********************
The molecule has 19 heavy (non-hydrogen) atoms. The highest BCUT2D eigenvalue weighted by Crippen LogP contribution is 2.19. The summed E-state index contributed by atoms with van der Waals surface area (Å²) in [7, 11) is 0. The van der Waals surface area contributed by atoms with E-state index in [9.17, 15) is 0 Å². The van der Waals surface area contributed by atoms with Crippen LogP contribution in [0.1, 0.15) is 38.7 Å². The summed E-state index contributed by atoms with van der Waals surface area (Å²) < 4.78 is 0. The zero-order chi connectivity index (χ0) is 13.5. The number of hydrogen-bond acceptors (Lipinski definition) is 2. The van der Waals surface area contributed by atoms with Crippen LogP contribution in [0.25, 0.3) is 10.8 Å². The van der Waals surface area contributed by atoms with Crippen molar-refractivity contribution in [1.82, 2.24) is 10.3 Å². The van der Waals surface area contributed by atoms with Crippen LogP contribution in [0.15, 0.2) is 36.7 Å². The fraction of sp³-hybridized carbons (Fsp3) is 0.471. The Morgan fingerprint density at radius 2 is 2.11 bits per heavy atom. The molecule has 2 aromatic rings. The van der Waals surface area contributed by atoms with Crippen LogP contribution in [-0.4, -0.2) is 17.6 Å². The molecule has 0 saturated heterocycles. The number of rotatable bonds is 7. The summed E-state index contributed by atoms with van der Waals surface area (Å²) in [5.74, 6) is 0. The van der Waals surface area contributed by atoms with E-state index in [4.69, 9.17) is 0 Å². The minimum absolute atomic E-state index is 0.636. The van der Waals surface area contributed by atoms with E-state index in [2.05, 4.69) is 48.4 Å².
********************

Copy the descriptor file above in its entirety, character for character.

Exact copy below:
The molecule has 19 heavy (non-hydrogen) atoms. The highest BCUT2D eigenvalue weighted by Crippen LogP contribution is 2.19. The summed E-state index contributed by atoms with van der Waals surface area (Å²) in [7, 11) is 0. The van der Waals surface area contributed by atoms with E-state index in [9.17, 15) is 0 Å². The van der Waals surface area contributed by atoms with Crippen LogP contribution in [0.1, 0.15) is 38.7 Å². The summed E-state index contributed by atoms with van der Waals surface area (Å²) < 4.78 is 0. The zero-order chi connectivity index (χ0) is 13.5. The number of hydrogen-bond acceptors (Lipinski definition) is 2. The van der Waals surface area contributed by atoms with Crippen LogP contribution in [0.25, 0.3) is 10.8 Å². The van der Waals surface area contributed by atoms with Crippen molar-refractivity contribution in [1.82, 2.24) is 10.3 Å². The van der Waals surface area contributed by atoms with Crippen LogP contribution in [0.15, 0.2) is 36.7 Å². The fraction of sp³-hybridized carbons (Fsp3) is 0.471. The Morgan fingerprint density at radius 2 is 2.11 bits per heavy atom. The molecule has 2 aromatic rings. The van der Waals surface area contributed by atoms with Crippen LogP contribution in [-0.4, -0.2) is 17.6 Å². The molecule has 0 saturated heterocycles. The number of rotatable bonds is 7. The summed E-state index contributed by atoms with van der Waals surface area (Å²) in [5.74, 6) is 0. The van der Waals surface area contributed by atoms with E-state index in [4.69, 9.17) is 0 Å². The minimum absolute atomic E-state index is 0.636. The van der Waals surface area contributed by atoms with E-state index in [2.05, 4.69) is 48.4 Å².